January 27, 2020 | 9:09 AM by Fahad Khalid | fkhalid@jaguaranalytics.com

Tears In My Eyes

News of Kobe’s death and his 13 year old daughter put tears in my eyes yesterday.

I am 41 years old. Kobe was 41 years old. I came to the US after high school in 1997. Kobe was drafted in NBA in 1996 and was selected by Charlotte Hornets before being traded off to the Lakers. I didn’t grow up playing basketball as there was no interest in that sport where I lived in a town called North Nazimabad, Karachi, Pakistan. I am a huge fan of Cricket though, which I played all my life growing up through high school years. I was the captain of my high school cricket team in Karachi, fastest in-swinging bowler in the district that earned me many titles. But my interest in basketball sparked first time when my family took vacation to Disney World in Orlando when I was 8 years old in 1986. During that visit we went to see an extended family in Brooklyn, NY where my cousin (also my age and now a doctor) met me first time and wanted to play basketball on the street.

While I was junior at Michigan State University in 1999-2000, we won the NCAA championship title under Tom Izzo’s leadership. The Spartans finished the season 32–7, 13–3 to win a share of the Big Ten regular season championship for 3rd consecutive year. The NCAA win marked the school’s 2nd National Championship and Izzo’s only championship to date. It was that moment when I wanted to watch every game in Breslin Center.

In professional leagues, Kobe was a rising star at the same time. I would come home after a long day of classes and teaching (I was accounting teaching assistant for 2 years at MSU Broad School of Business) and I would spend hours watching basketball, most times with friends while having a beer. We would often look at Kobe and the points on the board and everyone knew there was nobody like him. The greatest athlete of our time. Period.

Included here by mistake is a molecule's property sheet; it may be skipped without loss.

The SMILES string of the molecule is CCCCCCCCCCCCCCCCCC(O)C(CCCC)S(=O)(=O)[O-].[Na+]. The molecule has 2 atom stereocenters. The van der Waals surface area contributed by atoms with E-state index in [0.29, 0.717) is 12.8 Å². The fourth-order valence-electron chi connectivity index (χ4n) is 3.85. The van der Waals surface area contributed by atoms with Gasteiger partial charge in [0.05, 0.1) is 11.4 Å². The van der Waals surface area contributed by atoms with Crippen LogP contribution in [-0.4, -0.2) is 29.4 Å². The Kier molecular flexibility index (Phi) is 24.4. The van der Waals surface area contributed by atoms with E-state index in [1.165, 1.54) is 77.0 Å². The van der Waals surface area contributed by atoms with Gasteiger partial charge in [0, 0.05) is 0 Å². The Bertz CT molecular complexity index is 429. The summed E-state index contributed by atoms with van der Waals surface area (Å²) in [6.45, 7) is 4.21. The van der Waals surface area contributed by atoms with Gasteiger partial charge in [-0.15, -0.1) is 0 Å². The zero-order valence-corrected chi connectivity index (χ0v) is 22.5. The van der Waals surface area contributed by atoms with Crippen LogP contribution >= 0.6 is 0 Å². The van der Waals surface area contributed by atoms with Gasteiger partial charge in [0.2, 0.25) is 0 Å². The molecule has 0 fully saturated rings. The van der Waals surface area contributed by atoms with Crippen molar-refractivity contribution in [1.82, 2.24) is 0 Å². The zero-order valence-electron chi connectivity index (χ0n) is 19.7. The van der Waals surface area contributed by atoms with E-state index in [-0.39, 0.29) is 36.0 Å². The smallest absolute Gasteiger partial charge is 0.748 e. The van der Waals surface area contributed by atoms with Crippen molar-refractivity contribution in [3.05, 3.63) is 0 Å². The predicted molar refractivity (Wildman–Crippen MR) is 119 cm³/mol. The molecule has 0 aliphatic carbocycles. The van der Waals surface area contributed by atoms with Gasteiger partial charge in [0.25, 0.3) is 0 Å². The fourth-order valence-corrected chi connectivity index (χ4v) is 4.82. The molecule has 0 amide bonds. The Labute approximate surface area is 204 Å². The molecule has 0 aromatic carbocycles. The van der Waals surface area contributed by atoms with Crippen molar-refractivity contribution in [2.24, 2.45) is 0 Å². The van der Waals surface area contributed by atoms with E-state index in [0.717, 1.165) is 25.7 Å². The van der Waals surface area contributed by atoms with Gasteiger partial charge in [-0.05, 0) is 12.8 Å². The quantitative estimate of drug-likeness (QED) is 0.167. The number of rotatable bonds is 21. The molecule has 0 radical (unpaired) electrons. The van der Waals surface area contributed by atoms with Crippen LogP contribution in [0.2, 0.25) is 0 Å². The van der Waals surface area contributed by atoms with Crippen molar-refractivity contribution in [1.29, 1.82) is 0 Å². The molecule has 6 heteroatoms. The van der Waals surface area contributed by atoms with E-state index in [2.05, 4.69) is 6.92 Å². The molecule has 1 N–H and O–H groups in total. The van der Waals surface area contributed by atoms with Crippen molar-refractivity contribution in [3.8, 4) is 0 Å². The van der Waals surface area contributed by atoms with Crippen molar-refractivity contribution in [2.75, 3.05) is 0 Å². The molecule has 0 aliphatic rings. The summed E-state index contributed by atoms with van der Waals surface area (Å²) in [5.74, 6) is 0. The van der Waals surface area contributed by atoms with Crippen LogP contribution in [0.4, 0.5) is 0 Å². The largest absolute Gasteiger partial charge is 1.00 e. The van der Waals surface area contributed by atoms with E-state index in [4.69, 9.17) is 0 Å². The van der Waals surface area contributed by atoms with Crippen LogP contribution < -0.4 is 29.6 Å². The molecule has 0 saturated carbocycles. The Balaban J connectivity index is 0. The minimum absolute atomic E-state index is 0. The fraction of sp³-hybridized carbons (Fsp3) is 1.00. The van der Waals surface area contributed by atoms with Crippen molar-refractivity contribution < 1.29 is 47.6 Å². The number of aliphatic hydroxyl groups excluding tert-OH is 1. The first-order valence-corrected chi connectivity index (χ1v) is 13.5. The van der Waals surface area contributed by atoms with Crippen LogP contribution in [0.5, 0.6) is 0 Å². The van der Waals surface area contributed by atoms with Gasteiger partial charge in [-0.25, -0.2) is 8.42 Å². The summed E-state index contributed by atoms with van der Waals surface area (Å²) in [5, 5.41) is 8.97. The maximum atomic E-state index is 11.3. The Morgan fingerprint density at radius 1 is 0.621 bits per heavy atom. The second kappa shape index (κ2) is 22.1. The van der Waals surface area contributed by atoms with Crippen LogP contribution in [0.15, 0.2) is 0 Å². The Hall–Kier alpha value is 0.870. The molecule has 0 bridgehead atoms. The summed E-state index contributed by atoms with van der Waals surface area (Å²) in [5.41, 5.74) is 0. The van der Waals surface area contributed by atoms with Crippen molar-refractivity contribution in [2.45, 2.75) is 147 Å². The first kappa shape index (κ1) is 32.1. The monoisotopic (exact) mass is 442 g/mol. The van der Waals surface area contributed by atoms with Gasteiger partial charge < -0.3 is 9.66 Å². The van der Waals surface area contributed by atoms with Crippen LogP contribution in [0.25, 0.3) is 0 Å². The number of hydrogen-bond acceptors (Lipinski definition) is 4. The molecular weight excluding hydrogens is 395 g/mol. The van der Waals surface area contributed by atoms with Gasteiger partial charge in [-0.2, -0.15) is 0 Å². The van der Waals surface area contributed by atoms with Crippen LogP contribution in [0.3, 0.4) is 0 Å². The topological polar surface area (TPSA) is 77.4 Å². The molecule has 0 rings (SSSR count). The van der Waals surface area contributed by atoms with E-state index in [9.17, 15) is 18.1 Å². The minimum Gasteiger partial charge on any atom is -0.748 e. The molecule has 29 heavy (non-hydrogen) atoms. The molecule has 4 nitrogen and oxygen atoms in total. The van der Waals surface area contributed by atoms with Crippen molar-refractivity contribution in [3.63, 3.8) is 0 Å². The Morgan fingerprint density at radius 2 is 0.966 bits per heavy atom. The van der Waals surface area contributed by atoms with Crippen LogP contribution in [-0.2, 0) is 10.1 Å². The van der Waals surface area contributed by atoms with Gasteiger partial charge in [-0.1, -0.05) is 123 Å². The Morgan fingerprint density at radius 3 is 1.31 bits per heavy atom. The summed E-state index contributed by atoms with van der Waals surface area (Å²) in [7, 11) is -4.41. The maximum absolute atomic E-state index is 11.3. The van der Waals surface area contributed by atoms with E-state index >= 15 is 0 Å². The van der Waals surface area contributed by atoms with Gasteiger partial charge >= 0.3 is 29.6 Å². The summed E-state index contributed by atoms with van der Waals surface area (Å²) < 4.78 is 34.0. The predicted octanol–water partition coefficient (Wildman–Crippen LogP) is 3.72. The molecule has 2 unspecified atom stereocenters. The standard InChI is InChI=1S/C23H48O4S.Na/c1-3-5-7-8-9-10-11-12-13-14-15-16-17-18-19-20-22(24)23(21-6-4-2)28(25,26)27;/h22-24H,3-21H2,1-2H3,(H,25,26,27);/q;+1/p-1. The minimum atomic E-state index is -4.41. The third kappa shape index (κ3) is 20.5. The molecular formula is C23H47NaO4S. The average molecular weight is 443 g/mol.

I quietly in the bathroom yesterday got a few tears in my eyes yesterday after hearing the news and I asked myself why do bad things happen to great people like this? He was a great sportsman, a fearless athlete, a wonderful father, highly respected by everyone, so young, and most importantly a role model for many. Watching him play over the years often gave me courage in my own professional career. He was about to start his next chapter in life after retirement from the NBA as a businessman, with partnership interests in private equity firms and many high ambitions. The loss of 13-year old daughter is devastating. As a father of 7 year old daughter, Aliyah, and 2 year old son, Liam, I can’t fathom the loss of precious life that his family and friends must be going through.

Come to think of it, the last time I got a tear in my eyes was when Lady Diana died in 1997. The same year, a highly popular singer Nusrat Fateh Ali Khan in South Asia died whose melody was so beautiful and I listened to growing up. I am sure many of my American friends have never heard of him. Both of these deaths happened abruptly.

Our time is limited in this world. We can control many things in life, but when and how things will end abruptly is out of our reach. Life is short. Give your loved ones a kiss each day. Be humble. Cherish the moments you live in. Make beautiful memories.

I will miss you Kobe.

Fahad

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